The Sanya Richards-Ross and Aaron Ross household in Jacksonville, Fla., better have a large trophy room.
Aaron Ross is a two-time Super Bowl champion and Richards-Ross added to her own already impressive medal collection by winning the women's 400-meter run Sunday night. The medal was her first individual gold and goes along with two 4x400 relay golds from 2004 and 2008, as well as a bronze in the 400 in Beijing.
"My hubby is my best friend and greatest supporter, and the fact he is here tonight, away from Jacksonville where he should be, was so special," Richards-Ross said. "We don't compete. His Super Bowl rings give me motivation and, ironically, I was at the house with him today and he was in the back working out. That's what we do for each other. I remember at the Super Bowl in Indianapolis I found a track to work out. Because to see him at his best inspired me to be my best.
"We'll continue to get as much hardware as possible and continue to push each other as much as can be."
Ross, who left the New York Giants and signed with the Jacksonville Jaguars in March, said he missed three days of training camp to fly to London to support his wife.
"This moment was basically her Super Bowl, so I was more excited than anything to see this outcome," he said. "Like she said, she was on my ride until the end and I wanted to be here for her ride.
"The coaches were all for it. They wanted me to come here and enjoy the moment with her."
Meanwhile, the American men had a rougher time in the 400. After LaSwan Merritt pulled up with a sore hamstring in Saturday's qualifying heats, Tony McQuay and Bryshon Nellum both failed to qualify for the final Sunday. It will be the first time in Olympic history that the United States will not have a runner in the men's 400 final.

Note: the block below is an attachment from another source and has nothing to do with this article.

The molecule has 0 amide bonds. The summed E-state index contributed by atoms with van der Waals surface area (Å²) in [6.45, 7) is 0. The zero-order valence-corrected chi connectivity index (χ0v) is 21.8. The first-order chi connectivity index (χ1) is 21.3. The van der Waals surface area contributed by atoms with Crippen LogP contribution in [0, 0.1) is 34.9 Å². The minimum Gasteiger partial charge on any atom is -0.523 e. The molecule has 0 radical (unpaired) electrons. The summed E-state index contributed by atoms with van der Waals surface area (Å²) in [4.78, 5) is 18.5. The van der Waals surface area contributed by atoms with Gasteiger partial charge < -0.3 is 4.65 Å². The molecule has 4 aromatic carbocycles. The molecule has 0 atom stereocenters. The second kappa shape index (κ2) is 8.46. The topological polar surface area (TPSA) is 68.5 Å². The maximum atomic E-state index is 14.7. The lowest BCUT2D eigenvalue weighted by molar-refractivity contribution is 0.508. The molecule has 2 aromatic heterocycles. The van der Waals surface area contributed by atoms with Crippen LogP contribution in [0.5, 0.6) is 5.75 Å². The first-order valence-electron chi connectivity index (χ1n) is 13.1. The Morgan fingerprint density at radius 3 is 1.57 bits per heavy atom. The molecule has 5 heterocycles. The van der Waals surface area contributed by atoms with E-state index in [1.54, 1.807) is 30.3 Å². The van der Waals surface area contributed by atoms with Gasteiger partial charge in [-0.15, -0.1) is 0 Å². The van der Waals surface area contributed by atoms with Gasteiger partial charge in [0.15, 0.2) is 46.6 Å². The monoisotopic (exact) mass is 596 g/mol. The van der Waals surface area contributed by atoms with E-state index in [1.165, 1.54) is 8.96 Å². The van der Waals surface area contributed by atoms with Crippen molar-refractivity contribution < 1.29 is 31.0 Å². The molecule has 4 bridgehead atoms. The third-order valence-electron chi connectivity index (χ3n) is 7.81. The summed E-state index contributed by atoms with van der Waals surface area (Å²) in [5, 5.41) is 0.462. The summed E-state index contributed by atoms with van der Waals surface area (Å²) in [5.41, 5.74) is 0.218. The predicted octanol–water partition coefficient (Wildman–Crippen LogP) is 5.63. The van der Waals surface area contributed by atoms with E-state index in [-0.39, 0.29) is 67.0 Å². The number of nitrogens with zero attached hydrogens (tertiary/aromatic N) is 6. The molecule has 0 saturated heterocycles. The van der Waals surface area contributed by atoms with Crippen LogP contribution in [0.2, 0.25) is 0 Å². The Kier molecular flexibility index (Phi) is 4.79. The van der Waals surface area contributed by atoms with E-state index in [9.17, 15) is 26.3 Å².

Richards-Ross and bronze medalist Dee Dee Trotter compensated for that in their 400 final, though, and did so stylishly. Richards-Ross looked downright elegant running in her red arm sleeves while Trotter ran with a glittery makeup design on the side of her face that she said took 25 minutes to apply.
"I put in a little extra time. I wanted to have a little more oomph in it," Trotter said. "It's like my war paint. I put it on and go out there and feel like it gives me a little more inspiration, a little more motivation. I compare it to Mike Tyson when he came back with the tattoo on his face. He was crazy. He just got it done, he did whatever it took. He was a madman and that's the inspiration I wanted."
The race finish was close enough that Richards-Ross wasn't absolutely sure she had edged silver medalist Christine Ohuruogu of Great Britain until the times flashed on the scoreboard and she saw she had won by .15 seconds, running a 49.55.
"I was almost 100 percent sure I had it but you never want to celebrate until you see your name on top of that list," she said. "To have that moment and see my name on the top at the Olympic Games is just overwhelming."
Sunday's victory made up for the 2008 Olympics when Richards-Ross had the fastest qualifying time but ran a poor race in the final and finished third to Ohuruogu. "It took me some time to get past that," Richards-Ross said. "This time I concentrated on crossing that line first to call myself Olympic champion. I had to dig really deep to do that and I'm so grateful to have this experience."